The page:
I find it interesting that nationally sponsored companies often have/had very simple ways of deciding how to reject applicants to their elite dance academies: in Russia, the administrators and teachers would look at the parents, to identify potential weight and height issues at the beginning. There was a short article in the now-defunct Ballet News which noted that one of the Scandinavian companies -- I think it was Royal Ballet of Sweden -- compared turn-in to turn-out of potential students. If turn-in exceeded turn-out, the child was not accepted, to avoid long-term problems later on.

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There also seems to be a misunderstanding of what "having a thesis" involves in scholarship.  This reminds me of a way of thinking/analysing/communicating become all too prevalent in our culture, especially visible in the work of political think tanks and cable news discussions.  And that is:  presenting only the arguments and evidence (of greatly varying reliabiity and quality) that support your thesis, while completely ignoring -- or (worse !!! ) not even being aware of -- evidence that does not.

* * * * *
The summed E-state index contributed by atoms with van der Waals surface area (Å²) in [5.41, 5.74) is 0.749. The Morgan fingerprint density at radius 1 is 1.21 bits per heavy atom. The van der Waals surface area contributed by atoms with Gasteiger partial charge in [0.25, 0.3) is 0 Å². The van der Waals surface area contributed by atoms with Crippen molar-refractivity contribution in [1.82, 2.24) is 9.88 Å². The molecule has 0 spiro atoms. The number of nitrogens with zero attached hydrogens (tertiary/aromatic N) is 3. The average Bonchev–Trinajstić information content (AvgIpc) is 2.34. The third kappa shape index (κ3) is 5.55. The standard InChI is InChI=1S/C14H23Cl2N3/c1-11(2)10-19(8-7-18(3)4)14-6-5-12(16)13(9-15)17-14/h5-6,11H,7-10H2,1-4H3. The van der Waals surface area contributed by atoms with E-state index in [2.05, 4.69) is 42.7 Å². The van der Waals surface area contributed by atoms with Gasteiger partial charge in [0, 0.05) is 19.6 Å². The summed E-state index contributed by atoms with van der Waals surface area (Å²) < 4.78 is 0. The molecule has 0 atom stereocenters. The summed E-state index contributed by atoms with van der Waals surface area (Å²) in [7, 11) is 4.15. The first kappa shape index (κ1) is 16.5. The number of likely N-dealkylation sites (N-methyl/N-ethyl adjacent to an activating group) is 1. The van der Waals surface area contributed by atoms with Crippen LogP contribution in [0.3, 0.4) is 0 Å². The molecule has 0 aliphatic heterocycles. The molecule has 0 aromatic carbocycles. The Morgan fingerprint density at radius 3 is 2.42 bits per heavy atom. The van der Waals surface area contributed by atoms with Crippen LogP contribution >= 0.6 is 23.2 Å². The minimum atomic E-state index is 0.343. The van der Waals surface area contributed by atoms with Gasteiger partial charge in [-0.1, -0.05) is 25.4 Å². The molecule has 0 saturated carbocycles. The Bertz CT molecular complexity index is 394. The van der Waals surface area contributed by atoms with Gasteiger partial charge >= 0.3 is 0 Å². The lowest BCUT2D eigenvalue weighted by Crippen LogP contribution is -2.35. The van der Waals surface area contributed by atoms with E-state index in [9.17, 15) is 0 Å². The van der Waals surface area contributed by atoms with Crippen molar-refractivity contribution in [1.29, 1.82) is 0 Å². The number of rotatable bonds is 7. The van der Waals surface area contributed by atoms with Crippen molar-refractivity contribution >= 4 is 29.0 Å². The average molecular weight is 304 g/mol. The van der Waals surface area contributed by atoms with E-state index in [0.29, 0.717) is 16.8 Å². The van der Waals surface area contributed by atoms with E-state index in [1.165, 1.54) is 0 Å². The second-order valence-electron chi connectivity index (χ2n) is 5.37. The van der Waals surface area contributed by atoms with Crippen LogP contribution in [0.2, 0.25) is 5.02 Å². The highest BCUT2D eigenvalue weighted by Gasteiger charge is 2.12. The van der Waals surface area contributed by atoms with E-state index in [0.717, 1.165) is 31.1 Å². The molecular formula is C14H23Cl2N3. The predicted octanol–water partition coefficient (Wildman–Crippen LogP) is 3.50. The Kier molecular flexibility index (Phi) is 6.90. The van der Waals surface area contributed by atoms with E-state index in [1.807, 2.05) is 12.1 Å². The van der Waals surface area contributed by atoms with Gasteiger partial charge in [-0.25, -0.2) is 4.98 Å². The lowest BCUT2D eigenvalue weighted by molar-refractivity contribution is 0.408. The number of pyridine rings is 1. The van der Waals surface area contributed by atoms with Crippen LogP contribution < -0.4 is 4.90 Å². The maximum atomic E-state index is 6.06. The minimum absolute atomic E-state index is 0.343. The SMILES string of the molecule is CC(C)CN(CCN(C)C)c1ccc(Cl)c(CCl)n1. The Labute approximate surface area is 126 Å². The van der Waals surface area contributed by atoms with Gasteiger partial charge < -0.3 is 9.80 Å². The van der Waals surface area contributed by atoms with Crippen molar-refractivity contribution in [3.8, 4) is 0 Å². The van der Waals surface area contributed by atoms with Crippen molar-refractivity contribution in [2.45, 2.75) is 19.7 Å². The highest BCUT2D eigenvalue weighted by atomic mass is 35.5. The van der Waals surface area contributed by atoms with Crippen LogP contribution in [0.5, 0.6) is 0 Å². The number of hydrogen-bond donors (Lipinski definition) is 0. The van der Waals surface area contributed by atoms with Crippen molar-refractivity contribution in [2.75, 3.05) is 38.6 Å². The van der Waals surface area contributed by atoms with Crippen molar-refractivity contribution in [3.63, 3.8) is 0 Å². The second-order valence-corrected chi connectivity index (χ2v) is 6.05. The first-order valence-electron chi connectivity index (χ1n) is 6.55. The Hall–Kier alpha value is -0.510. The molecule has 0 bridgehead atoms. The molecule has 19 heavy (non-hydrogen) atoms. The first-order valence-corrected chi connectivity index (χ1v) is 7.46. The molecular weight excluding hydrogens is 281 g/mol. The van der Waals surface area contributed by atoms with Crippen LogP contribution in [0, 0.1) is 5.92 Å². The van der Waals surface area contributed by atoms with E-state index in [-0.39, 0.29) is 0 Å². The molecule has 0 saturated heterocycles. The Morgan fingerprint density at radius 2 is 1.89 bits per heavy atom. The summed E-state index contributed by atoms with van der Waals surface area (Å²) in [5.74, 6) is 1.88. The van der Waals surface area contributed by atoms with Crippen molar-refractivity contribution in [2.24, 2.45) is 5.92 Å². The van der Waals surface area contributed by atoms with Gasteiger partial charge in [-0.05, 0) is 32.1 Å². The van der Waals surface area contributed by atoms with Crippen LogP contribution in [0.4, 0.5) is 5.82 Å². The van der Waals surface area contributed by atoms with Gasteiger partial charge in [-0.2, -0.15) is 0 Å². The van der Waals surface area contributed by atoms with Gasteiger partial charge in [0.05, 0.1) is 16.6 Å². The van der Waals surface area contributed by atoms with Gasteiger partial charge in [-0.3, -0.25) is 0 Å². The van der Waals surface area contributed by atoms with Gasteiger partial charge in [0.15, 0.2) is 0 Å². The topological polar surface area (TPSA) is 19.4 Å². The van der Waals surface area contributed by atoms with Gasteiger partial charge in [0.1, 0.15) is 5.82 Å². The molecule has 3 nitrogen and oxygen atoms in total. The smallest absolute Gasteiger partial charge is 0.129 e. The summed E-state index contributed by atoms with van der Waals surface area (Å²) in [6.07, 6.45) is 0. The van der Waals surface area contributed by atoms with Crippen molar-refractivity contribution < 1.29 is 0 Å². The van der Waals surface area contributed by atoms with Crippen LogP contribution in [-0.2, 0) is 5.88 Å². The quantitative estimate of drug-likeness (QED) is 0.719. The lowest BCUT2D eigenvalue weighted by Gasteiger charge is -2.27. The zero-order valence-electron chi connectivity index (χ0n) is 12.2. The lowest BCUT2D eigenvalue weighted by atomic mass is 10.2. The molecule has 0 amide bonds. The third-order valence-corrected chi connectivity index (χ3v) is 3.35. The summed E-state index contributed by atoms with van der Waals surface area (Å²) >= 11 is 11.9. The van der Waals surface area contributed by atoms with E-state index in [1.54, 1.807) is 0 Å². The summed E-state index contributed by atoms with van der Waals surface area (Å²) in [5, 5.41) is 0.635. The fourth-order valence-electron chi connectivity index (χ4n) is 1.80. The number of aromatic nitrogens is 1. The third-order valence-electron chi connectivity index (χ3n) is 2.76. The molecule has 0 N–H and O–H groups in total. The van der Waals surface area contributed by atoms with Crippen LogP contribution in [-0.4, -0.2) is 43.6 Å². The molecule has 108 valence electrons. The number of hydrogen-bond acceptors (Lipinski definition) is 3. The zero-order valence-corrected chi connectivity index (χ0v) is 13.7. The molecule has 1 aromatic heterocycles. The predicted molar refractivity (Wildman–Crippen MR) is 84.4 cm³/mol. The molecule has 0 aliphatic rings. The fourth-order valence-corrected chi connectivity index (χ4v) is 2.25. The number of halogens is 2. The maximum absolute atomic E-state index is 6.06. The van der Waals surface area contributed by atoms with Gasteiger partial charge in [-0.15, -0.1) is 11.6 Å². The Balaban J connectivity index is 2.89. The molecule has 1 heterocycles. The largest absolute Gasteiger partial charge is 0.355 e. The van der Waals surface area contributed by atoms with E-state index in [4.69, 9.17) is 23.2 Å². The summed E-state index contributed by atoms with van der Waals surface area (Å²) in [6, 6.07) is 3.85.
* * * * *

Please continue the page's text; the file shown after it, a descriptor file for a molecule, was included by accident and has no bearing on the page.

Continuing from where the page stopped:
Bart,

Thank you for summing up what I was thinking as I read a few paragraphs of that article. And I had to giggle when reading your response as it seems a perfect example of the Colbert word of the year, And that is "truthiness".:wink:

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I couldn't put it better than Helene did. I also thought this quote from Leigh (it's on the older thread) is worth repeating.

It's simpler to be dismissive of opinions like the one in the paper (she took work to find her cites, and it takes work to refute them) but I think in the long run the ballet community is better off coming up with responses, including in some cases, "We're working on that."
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Unintentionally this Kelso paper is quite hilarious, in the way it is expressive of the very tightly controlled world of graduate school. I grew up in my early teens in a ballet school (my mom's). Later I spent a number of years at a US campus, and most of my acquaintance were either graduate students or asistent professors.